In This Chapter
When most people think of Excel, they think of analyzing rows and columns of numbers. As you probably know already, though, Excel is no slouch when it comes to presenting data visually in the form of a chart. In fact, it’s a safe bet that Excel is the most commonly used software for creating charts.
After you create a chart, you have almost complete control over nearly every aspect of each chart. This chapter, which assumes that you’re familiar with Excel’s charting features, demonstrates some useful charting techniques—most of which involve formulas.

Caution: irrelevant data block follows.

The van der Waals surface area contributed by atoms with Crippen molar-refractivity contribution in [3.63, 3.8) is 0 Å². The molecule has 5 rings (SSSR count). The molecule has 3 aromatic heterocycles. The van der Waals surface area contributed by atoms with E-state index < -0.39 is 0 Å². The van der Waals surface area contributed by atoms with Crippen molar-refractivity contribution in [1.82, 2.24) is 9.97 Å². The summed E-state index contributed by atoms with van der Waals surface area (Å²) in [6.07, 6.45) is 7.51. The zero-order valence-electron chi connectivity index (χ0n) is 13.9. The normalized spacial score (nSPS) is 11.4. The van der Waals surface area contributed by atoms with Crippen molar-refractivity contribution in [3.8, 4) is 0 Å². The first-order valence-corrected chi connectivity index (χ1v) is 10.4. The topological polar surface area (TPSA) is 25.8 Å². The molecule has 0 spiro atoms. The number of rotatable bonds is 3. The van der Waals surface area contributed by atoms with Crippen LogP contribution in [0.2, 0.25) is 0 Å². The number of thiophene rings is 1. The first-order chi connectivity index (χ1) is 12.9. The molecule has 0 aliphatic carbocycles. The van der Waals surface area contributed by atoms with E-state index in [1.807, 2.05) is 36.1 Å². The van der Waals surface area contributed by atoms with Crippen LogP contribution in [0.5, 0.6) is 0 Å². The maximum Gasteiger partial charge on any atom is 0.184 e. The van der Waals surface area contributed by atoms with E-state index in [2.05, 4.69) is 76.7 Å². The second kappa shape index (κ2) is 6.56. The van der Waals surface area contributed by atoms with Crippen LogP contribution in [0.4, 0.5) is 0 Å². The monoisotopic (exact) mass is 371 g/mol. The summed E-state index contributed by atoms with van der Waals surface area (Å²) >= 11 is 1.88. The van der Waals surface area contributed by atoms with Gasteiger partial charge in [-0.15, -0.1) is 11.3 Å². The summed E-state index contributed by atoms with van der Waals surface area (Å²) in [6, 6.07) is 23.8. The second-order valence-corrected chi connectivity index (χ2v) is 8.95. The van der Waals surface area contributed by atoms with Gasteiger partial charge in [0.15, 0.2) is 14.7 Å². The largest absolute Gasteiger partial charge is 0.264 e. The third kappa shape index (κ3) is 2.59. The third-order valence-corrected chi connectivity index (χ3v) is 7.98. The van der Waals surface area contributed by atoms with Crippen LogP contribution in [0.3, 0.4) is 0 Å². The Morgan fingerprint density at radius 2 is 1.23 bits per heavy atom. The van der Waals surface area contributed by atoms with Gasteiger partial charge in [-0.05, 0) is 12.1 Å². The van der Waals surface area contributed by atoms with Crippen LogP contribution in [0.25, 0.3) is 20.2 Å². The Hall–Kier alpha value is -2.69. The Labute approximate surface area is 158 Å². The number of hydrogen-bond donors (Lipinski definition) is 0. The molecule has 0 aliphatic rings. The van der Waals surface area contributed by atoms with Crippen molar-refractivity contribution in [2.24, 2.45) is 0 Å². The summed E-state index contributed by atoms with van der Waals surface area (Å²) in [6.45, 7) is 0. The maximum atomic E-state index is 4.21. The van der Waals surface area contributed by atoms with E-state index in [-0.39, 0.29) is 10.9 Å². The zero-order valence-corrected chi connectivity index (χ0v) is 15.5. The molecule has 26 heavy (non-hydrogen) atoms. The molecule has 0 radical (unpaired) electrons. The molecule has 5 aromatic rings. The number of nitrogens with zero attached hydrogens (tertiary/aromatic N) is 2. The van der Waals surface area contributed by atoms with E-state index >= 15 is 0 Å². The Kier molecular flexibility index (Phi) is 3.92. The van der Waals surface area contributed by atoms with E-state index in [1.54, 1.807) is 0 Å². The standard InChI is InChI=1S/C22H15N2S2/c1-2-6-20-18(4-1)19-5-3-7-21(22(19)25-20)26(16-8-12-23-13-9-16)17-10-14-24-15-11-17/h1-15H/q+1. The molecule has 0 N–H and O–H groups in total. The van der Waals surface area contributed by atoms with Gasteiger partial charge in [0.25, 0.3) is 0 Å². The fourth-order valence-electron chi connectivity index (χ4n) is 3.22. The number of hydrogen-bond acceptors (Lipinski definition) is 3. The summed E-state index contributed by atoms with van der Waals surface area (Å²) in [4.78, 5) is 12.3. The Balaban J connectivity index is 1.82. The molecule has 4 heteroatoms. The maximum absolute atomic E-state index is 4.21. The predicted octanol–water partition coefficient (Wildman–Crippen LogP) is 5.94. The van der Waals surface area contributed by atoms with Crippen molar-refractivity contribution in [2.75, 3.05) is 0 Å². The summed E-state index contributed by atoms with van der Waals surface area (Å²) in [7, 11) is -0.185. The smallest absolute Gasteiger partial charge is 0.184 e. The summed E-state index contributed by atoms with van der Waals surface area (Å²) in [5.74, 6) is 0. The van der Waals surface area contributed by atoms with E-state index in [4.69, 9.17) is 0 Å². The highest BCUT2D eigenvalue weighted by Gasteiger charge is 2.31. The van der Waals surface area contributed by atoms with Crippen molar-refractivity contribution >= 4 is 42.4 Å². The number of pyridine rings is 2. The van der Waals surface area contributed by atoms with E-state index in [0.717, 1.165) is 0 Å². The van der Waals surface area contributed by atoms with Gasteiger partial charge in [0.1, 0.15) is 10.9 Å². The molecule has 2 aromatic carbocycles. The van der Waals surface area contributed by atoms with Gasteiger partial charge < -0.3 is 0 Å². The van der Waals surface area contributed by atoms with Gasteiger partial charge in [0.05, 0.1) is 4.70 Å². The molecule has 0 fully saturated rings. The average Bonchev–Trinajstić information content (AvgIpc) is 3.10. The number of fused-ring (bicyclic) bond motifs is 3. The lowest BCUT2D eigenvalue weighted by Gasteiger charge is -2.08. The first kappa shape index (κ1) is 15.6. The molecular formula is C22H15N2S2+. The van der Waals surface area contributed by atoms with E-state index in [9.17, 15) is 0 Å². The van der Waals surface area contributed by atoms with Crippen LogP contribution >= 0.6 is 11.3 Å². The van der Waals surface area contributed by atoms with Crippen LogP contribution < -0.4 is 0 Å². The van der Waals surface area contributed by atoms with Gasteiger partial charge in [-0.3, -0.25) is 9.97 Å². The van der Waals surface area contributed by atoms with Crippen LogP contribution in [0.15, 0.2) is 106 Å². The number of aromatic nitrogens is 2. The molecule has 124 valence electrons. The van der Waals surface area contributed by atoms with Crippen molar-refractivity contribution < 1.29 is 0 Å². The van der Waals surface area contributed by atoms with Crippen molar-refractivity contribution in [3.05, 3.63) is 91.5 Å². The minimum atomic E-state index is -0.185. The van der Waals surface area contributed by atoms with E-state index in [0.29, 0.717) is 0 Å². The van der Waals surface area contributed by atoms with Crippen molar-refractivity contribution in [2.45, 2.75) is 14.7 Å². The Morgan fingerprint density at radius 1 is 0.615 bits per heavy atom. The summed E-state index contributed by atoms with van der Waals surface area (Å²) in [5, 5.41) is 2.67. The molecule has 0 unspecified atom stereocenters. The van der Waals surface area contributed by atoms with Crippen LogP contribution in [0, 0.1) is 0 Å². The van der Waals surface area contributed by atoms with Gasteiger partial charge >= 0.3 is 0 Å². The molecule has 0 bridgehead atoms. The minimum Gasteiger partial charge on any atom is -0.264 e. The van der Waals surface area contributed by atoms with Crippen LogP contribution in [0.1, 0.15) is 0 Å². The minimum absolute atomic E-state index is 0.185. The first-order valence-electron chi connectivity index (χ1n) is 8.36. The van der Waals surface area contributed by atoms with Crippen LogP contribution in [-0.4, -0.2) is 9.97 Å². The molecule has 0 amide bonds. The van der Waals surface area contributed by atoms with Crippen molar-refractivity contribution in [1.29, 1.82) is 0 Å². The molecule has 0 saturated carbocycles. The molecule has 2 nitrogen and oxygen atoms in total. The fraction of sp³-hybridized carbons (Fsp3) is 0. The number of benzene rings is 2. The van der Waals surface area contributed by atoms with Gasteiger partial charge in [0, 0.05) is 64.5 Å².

You create charts from numbers that appear in a worksheet. You can enter these numbers directly, or you can derive them as the result of formulas. Normally, the data used by a chart resides in a single worksheet, within one file, but that’s not a strict requirement. A single chart can use data from any number of worksheets or even from different workbooks.
A chart consists of one or more data series, and each data series appears as a line, column, bar, and so on. Each series in a chart has a SERIES formula. When you select a data series in a chart, Excel highlights the worksheet data ...